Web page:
Sometimes you’ll get given a diagram of a triangle with two of the side lengths labelled, but not the angle. The question will ask you to find the angle, usually to a certain degree of accuracy. In these cases, start with a guess at the angle, and see if it works using the appropriate cos, sin or tan ratio. If it doesn’t, try increasing the angle. If this gets you closer keep going, otherwise try decreasing the angle.

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Find θ to the nearest degree: |

Solution |

If the diagram is roughly to scale, we can make an initial guess at what θ is – let’s say it’s about 40°. Now, to check whether that’s a good guess, we can use a trigonometric ratio. But which one to use? Well, relative to the θ angle, the ‘5’ side is the adjacent side, and the ‘6’ side is the hypotenuse. So we want the cos ratio: So what we are trying to do is find a value of θ that will make this equation true. Now, we’ve guessed that θ is 40°. We can use our calculator to work out what cos of 40° is: So our guess of 40° gives us an answer of 0.7660, which is smaller than 0.8333. Let’s try increasing our guess for θ to 41°: Uh-oh! 0.7547 is even further away from 0.8333, so
perhaps we should be Aha! We’re getting closer to 0.8333 now, so we should
continue That’s a lot closer to 0.8333, but we’re still a bit short. So let’s drop another 2 degrees: Now, 0.8387 is go back to 34°: So the 34° is 0.8290, which is cos 33°: cos 34°: So the result of cos 34° is a smaller distance from what
we want – 0.8333, so we’ll use it as our answer – θ = 34°. There is a
much faster way to do this question using the |

Handy Hint #1 - Application problems in trigonometry

One of the common questions you get in trigonometry is one about a ship, person or plane etc… travelling a certain distance at a certain angle. You’re then usually asked to find out how far in a certain direction, north for instance, the person is of where they started. There are a lot of variations on this type of question, but the general procedure for solving them is the same:

- Draw a diagram with as much information labelled on it as possible

- Work out what you’re trying to find, and label it on the diagram

- Work out whether you have enough information to finish the problem straightaway, or whether you’re going to need to find out some other values first before you can find the final answer

- Work through the problem. Each time you find out some more information, draw another diagram if possible and label it on the new diagram, or add it to the original diagram.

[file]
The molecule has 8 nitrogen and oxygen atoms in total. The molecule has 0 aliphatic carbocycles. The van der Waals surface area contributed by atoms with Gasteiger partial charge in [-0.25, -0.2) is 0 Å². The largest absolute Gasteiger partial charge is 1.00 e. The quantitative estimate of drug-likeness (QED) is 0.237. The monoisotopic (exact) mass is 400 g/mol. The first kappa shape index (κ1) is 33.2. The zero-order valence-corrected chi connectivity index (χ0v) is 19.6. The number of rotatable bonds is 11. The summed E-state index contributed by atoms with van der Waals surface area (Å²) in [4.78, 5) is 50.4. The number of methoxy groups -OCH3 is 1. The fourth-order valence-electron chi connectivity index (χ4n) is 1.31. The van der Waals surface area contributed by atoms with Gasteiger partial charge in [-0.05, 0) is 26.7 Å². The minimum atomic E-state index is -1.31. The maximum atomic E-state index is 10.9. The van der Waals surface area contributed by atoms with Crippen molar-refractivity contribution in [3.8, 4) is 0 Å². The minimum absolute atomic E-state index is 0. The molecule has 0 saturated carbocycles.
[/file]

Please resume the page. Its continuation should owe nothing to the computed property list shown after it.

Bobby rows his boat across a wide river. He aims straight at the other bank, but because of the current, his actual path is a straight line 28° away from the shortest path across the river. The river is 250 metres wide. How far did Bobby actually travel? How much further downstream is he then if there had been no current? |

Solution |

First up, let’s draw a diagram. We need a river, 250
metres wide. We need to draw Bobby’s path across the river, which is a So in this diagram I have drawn the river by drawing two parallel straight lines horizontally – these lines represent the banks (sides) of the river. In between them is the water, where I’ve drawn the two paths across the river – the shortest possible path and the path that Bobby actually took. I’ve labelled these paths as well. I’ve put numerical information from the question into the
diagram – the river is 250 metres wide, and Bobby’s path is 28° off the
shortest path direction. I’ve also labelled the things that we want to try
and find. The distance Bobby actually travelled is labelled using a ‘d’.
The distance further downstream between where he would have been had he gone
straight across the river, and where he did go because of the current, is
labelled using a ‘h’. So we’ve got a diagram, now we need to find some answers. The central part of the diagram you should quickly realise is just a right-angled triangle. And we know one of the angles in it – 28°, and also one of the side lengths – 250 metres. This means we can use trigonometry to find the lengths of the other two sides – which happen to be the two things we’re trying to find out. First up, let’s find the length of ‘d’. Relative to the
angle 28°, I have labelled which sides are the adjacent, opposite and
hypotenuse. To find ‘d’, we want a trigonometric ratio that involves both
the unknown ‘d’, and the known side which is 250 metres long. These are the hypotenuse
and adjacent sides, so we want to use After a bit of rearranging, all we need to do now is use our calculator to work out what cos 28° is, and find d: Looking at the diagram, this distance seems to make sense. Let’s move on to finding ‘h’. Once again we want a trigonometric ratio that involves
the unknown side ‘h’ and the known 250 metre side (we use the 250 metre side
instead of the 283.1 metre side because it’s an Now we just use our calculator: Notice I’ve used |